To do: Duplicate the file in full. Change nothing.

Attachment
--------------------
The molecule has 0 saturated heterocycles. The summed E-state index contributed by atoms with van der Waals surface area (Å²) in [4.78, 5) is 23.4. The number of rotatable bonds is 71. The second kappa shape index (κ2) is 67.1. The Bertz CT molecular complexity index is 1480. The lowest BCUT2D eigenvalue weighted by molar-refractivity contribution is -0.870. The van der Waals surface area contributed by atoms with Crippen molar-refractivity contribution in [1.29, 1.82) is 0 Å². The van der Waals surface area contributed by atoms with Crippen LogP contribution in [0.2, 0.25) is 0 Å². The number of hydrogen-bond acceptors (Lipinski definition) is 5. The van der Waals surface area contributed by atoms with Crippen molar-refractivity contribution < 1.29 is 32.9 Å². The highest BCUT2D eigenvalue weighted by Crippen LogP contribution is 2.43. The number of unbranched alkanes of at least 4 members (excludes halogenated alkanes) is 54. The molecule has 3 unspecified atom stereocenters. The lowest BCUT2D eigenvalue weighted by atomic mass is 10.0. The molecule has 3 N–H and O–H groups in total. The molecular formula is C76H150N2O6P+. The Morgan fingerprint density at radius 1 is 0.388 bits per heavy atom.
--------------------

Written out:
The molecule has 0 saturated heterocycles. The summed E-state index contributed by atoms with van der Waals surface area (Å²) in [4.78, 5) is 23.4. The number of rotatable bonds is 71. The second kappa shape index (κ2) is 67.1. The Bertz CT molecular complexity index is 1480. The lowest BCUT2D eigenvalue weighted by molar-refractivity contribution is -0.870. The van der Waals surface area contributed by atoms with Crippen molar-refractivity contribution in [1.29, 1.82) is 0 Å². The van der Waals surface area contributed by atoms with Crippen LogP contribution in [0.2, 0.25) is 0 Å². The number of hydrogen-bond acceptors (Lipinski definition) is 5. The van der Waals surface area contributed by atoms with Crippen molar-refractivity contribution < 1.29 is 32.9 Å². The highest BCUT2D eigenvalue weighted by Crippen LogP contribution is 2.43. The number of unbranched alkanes of at least 4 members (excludes halogenated alkanes) is 54. The molecule has 3 unspecified atom stereocenters. The lowest BCUT2D eigenvalue weighted by atomic mass is 10.0. The molecule has 3 N–H and O–H groups in total. The molecular formula is C76H150N2O6P+. The Morgan fingerprint density at radius 1 is 0.388 bits per heavy atom.